The church is owned by the Churches Conservation Trust so there was no trouble opening the door. It had a peaceful damp air and with its Georgian woodwork felt remarkably authentic and unmessed with. The chancel arch looked simple and Norman, and straining a bit to fall outwards. I see Mr Pevsner says it's not medieval. But who knows. He only had his eyes to go on like we did. And it looks pretty good to me, it's certainly the right style, and I don't see anyone aping the Romanesque in the rest of the building, it's all pointy windows. So I'm going for it, personally.

Also in the Norman department was the amazing chunky font. I tried to draw it. The proportions came out wrong in disappointing fashion. When you've got such a simple design, the proportions are everything. It makes you realise what beautiful aesthetic sense these sculptors had nearly a thousand years ago. B and I always love to see another example. I think it's safe to say we're obsessed connoisseurs of them.

Also there were drawings on the wall opposite the door, in red - faces and twirls and vegetation. I wonder how old these are? Clearly it would rather depend on the wall. I wonder if it would ever be possible - maybe not from the style, which you'd imagine would depend a lot on the hand of the artist. But maybe from whatever the paint is derived from, or... I don't know. Anyway I enjoyed trying to copy some of them.

Monday, 6 March 2017

Minstead, Hampshire

Lamb of God from the Minstead font

Double bodied creature

Eagles and ?

Minstead baptism? scene

Scenes from the Minstead font, considerably tidied up from my original sketches. So tempting to just make them stark black and white (as if I'd done them in cut mountboard). But I kind of like the slightly textured scratchiness of the scraperboards I've used.

Bear with me while I amuse myself, my animation skills are severely last century.

The lamb of god gif. Has there ever been such a thing before in the history of the internet.

Saturday, 4 March 2017

Kelston, North-East Somerset

A week or two ago we tried to visit some churches in North-East Somerset: Bitton and Queen Charlton. But they were both locked up tight. This is always very disappointing and really rather bemusing. Especially when there's no friendly notice about where a key can easily be retrieved (a neighbouring door is always nicer to knock on than a bald list of mobile phone numbers, the owners of which could be anywhere at all).

I've found some additional information about the carvings at nearby Kelston though.

This beautiful fragment of a Saxon cross was found by the late Rector, the Rev. F.J.Poynton, thrown aside amongst the rubbish of the old church at the time of its restoration in 1860. The stone isa n oblong square, and appears to have been in use at some former time as a door-jamb. It measures 2ft. 9in. in length, by 1ft. 3in. in width. When discovered, two of its sides were entirely defaced, and a third so injured that only faint traces of carving were visible at the top. The fourth side was smoothed to a surface with mortar, and had then received several coats of whitewash. It was in this state when Mr. Poynton undertook the removal of this facing, an operation in which he entirely succeeded and thus exposed the original carving to view.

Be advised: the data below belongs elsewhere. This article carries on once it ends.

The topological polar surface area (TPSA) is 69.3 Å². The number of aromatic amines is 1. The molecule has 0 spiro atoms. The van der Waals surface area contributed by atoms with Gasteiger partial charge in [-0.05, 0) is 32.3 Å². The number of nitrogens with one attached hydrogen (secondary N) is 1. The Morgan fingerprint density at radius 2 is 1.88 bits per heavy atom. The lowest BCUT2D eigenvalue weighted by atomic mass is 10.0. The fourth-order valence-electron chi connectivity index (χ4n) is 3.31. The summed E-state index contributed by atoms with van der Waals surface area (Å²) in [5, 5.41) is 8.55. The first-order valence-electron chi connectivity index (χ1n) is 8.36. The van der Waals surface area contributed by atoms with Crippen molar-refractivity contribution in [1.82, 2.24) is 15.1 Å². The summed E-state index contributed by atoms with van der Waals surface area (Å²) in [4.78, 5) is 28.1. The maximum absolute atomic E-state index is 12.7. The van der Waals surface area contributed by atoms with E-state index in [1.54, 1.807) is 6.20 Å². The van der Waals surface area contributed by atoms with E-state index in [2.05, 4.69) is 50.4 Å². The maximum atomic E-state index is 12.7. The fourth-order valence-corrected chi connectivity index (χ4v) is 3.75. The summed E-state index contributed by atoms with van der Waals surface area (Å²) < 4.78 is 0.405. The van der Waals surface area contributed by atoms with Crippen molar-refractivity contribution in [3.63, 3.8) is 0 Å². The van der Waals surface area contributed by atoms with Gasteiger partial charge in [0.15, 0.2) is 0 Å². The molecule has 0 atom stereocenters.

The sculpture is divided by a cable-roll into two parts, and a roll of the same pattern borders it, as in the cross at Bedale, in Yorkshire. In the upper division, which is the larger, is represented two central steps supporting a square, from which spring two stems. The stems are sub-divided, and artistically formed into turning convolutions, each terminal ending in a cordate leaf. Here and there small ovate bodies are introduced in the axils of the branches, which may be taken to mean either buds, or fruit, probably the latter. At no single point do the branches from the two stems unite. 

From the resemblance of the design to the figure of a tree, it has been conjectured that it illustrates a rude attempt to portray the Tree of  Life, but the presence of the fruit points rather to the other tree in the Garden, the Tree of the Knowledge of Good and Evil, since the "Tree of the Fall" is not infrequently met with in early religious art, and is sometimes seen displayed in mystic and typical connection with the Cross. Although, in this instance, the rigid form of the Christian symbol is not apparent, yet the accessories of the steps forming a Calvary, and a block for the socket, together with the flexible tracery of the branches are not a little suggestive of the union of the Cross witht he Tree, particularly as we find in some early examples - as that on a slab at Bakewell, Derbyshire - that the distinctive character of the Cross is preserved in the Calvary and stem, while it is lost in the interleaving knotwork that forms the head. The introduction of transitional foliage int o the curved lines of the coil renders this unique fragment one of high interest. The lower division is filled in with the usual form of the endless interlacing knot.

In order to preserve it from injury, Mr. Poynton has had this valuable relic placed inside the Church, fixed in the wall of the chancel on the north side, just exposing the sculptured face in projection. Late 11th Century.

 Yes I have been rubbishing some other interpretations of the things we see. But this time maybe I like the idea of the 'steps forming a Calvary' from which the stems emerge. And although two stems rather goes against the theory, perhaps we can just have them as nice planty knotwork.